At the age of 40, the artist André Komatsu collects a series of important exhibitions in his curriculum, having participated in the Brazilian delegation at the Venice Biennale in 2015 and two Mercosur Biennials followed in 2009 and 2011. The artist divides a space with a friend in Belem, at the beginning of the East Zone. The 400m2 shed is basically used for ideas to take shape, ideas that pop up anywhere, whether in a hotel room or even during an exchange with the public.
Komatsu is a questioning artist, and he is not afraid of it. Its anti-system (or even plural) positioning is an important factor in its work from the outset: “We need to understand that the social structure has never been altered. Understand that what we live today, for example, this ultraliberal uprising, is a development of mercantilism, of the bourgeoisie, when they began to understand that the state could be a vehicle for accumulation of capital”, comments the artist.
He came from a group that did a lot of performance early in the career, between 1999 and 2000: “It used to be a lot more visceral than I was from a group that grew up at a time when the art market was not as big as it was now. it was a group of artists who had no money”, he says. Since then, he has worked with various modalities, from engraving to performance to installation: “At that time, you would turn around with anything, material I would pick up on the street, or perform because I did not have to spend money …”. Until he really started making a living from his creations, Komatsu worked as a private driver, teacher and bartender.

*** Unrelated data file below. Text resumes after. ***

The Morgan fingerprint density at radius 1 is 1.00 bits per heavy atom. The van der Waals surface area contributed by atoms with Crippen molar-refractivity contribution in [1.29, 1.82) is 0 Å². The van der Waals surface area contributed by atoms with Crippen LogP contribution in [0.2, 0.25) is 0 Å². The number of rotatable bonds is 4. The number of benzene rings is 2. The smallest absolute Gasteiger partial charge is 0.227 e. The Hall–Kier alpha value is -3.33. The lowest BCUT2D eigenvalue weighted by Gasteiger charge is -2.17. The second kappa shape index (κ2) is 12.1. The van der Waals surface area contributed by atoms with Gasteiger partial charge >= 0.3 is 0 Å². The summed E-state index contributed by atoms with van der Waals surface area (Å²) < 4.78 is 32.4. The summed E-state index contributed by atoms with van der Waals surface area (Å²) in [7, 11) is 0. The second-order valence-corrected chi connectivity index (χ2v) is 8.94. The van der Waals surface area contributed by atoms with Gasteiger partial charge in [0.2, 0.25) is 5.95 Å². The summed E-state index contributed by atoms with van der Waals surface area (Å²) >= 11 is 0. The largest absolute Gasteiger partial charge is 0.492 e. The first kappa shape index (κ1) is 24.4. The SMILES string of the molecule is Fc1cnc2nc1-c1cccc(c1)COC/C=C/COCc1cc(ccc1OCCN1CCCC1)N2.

Voluntary servitude, labor relations, the systematization of actions, the objectification of the subject are some of the points that André works as an artist, posing as a thinker who investigates ethics, politics and society. He often uses reflections on architecture and civil construction to talk about it, for example in works such as the Perishable Reality series, in which he presents texts written on thin canvases made of concrete that simulate a type of curtain. So fragile that they are undoing over time and handling, disintegrating terms like “progress,” “the new world” and even the phrase “today as yesterday”, taken from a Nazi newspaper. The structural and the crumbling of the structure appear as analogies, since he admits: “I believe that things only change with the breaking of structures”.
Another series linked to words, more specifically to communication, recently shown in the individual exhibition Estrela Escura, in the Vermelho Gallery, Social Agreement shows newspapers collected from several countries whose “names establish a slogan”, independent of the editorial line: The World, the Republic, the Manifesto. Komatsu covers the newspaper with lead plates, leaving only the name visible: “I isolate the information, making a relation with the reflection of today, where the information is there but is veiled, which are the truths that end up directing the public.”
The discussions that the artist seeks to bring are closely linked to his theoretical basis. “I rarely read things about art”, he says, fearing that readings about art will reduce everything to a microcosm. : “I try to understand something else, and I use art for it”. For this, he focuses on authors such as Michel Foucault and Vilém Flusser.
André’s questions are summed up in a representation of reality, seeking to keep up with the issues of the contemporary and looking at the past as well. From references to the candangos that built Brasília to those that surround the recent water crisis in São Paulo, André is involved with a kind of preservation of History, after all: “When you erase history, you erase the understanding about reality”.